If you changed your birth certificate information by amending it, bring in the amended birth certificate. A common reason for an amended birth certificate is when the parents chose the mother's last name for the child but then amended the birth certificate to reflect the change of the child's last name matching its father. Or sometimes the father is not listed on SSA record at all but the birth certificate shows a named father. Bring in the amended birth certificate, original or certified, to the SSA office.
Legal Alien or US citizenship Update
You were issued a "Non-Work Authorized" Social Security number (somewhat rare scenario), and you received notification by Immigration and Department of Homeland Security (DHS) that you can stay in the US and are allowed to work.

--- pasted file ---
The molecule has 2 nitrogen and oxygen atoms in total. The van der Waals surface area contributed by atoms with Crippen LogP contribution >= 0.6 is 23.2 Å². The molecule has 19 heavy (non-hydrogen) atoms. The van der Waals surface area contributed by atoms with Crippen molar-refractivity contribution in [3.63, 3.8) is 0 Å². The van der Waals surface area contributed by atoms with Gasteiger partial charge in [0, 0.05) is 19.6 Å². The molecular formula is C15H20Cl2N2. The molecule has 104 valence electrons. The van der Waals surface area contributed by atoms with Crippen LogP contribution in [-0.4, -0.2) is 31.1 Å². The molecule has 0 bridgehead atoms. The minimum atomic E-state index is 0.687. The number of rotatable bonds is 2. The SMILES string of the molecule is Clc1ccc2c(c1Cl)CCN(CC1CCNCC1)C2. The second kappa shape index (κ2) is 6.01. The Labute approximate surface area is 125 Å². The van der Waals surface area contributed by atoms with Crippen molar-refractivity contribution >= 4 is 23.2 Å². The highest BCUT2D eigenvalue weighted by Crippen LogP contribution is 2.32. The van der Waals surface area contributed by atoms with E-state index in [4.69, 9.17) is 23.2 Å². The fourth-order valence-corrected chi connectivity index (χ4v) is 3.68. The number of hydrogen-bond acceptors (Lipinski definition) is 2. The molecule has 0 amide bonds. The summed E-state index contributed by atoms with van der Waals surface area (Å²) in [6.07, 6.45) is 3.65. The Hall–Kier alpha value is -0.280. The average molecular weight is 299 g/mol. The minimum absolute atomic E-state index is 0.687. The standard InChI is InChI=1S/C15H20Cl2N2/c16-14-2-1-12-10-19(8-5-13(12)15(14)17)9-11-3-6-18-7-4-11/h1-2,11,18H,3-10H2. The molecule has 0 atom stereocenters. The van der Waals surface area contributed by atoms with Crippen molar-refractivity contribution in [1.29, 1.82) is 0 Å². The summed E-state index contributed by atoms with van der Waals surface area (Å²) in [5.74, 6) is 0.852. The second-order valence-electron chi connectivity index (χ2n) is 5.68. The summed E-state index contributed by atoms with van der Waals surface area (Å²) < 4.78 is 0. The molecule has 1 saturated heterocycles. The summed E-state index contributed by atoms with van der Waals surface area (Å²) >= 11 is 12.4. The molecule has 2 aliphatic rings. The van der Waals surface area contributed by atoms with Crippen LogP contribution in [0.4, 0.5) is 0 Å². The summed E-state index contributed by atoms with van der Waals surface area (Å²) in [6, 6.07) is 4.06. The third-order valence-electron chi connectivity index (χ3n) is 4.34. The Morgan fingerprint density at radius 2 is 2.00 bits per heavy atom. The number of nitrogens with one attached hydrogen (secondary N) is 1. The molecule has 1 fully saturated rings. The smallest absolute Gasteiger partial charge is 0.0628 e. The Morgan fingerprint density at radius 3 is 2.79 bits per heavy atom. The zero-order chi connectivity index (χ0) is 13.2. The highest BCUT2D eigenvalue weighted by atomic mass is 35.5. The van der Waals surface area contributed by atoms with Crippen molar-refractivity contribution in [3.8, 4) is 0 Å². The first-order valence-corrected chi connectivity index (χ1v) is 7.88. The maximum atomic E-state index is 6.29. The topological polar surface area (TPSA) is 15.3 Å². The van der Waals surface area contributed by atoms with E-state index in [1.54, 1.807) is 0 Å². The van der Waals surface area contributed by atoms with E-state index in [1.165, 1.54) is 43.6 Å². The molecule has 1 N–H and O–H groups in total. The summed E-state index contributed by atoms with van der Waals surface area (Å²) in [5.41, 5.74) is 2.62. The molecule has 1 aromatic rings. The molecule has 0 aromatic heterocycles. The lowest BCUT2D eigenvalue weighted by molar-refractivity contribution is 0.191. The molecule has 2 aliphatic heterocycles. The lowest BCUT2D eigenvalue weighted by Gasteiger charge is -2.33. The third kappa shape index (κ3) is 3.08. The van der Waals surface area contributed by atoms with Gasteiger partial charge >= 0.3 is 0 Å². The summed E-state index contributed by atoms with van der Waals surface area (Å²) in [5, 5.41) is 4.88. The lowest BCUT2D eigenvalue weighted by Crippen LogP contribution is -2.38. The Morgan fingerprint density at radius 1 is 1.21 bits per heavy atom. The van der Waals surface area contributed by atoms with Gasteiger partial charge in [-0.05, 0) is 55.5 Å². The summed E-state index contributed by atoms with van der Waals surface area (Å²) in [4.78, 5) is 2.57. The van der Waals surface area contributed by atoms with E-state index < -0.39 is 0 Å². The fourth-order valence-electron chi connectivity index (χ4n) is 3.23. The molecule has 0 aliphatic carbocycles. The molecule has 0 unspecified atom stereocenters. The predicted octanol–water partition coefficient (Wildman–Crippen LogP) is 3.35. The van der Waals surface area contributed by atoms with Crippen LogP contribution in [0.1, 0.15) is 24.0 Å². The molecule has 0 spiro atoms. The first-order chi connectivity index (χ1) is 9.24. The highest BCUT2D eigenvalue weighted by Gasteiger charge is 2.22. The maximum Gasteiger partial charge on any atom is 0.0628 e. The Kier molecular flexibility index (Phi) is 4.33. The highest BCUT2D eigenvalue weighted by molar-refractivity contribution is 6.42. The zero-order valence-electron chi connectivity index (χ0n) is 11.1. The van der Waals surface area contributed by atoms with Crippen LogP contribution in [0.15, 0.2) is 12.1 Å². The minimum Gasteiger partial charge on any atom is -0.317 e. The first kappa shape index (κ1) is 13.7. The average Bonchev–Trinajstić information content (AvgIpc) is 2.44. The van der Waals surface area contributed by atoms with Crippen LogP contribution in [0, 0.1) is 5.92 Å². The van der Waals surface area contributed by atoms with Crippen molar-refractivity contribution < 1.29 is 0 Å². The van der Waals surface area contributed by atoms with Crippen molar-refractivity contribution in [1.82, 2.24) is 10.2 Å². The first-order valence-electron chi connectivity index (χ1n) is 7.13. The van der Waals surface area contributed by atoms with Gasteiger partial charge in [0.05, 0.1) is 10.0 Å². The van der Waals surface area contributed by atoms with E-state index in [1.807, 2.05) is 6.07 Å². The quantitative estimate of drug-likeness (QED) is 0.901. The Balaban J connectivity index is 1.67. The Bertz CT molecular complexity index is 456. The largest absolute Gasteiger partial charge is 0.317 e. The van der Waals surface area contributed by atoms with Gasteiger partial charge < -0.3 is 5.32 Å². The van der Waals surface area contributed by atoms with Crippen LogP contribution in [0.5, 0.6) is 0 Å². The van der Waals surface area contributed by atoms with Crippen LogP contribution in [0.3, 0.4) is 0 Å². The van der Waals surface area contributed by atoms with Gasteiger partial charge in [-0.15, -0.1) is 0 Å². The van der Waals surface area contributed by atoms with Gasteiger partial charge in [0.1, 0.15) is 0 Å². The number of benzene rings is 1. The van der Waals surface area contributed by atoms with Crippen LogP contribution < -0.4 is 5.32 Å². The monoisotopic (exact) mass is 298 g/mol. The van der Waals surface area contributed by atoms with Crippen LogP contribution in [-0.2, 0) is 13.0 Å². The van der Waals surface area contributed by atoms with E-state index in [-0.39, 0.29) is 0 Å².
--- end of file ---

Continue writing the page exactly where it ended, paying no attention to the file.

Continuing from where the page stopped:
- Bring in your I-94, Employment Authorization Card, Immigration Order from Judge or whatever you received from DHS that allows you to work in the US to SSA. If you received a letter from DHS that states Notice or Notification of Action (it is a green typed secured letter), SSA can not use it to update your information.
- Make sure everything you provided is the original I-94, Employment Authorization Card, etc. This update would give you an SSN card that states "Valid for Work Only with DHS Authorization".
You still have a Social Security card that states "Valid for Work Only with DHS Authorization" but became a Permanent Resident Alien, which would mean you have a Permanent Resident card (a "Green Card"). Show your green card to SSA to update your information. After updating your resident status, your SSN card would look like a "normal" one which is just your name and your SSN with no writing above your name.
You became a US citizen but never updated your citizenship with SSA. Show your Certificate of Naturalization, Certificate of Citizenship, or your non-expired US passport to SSA.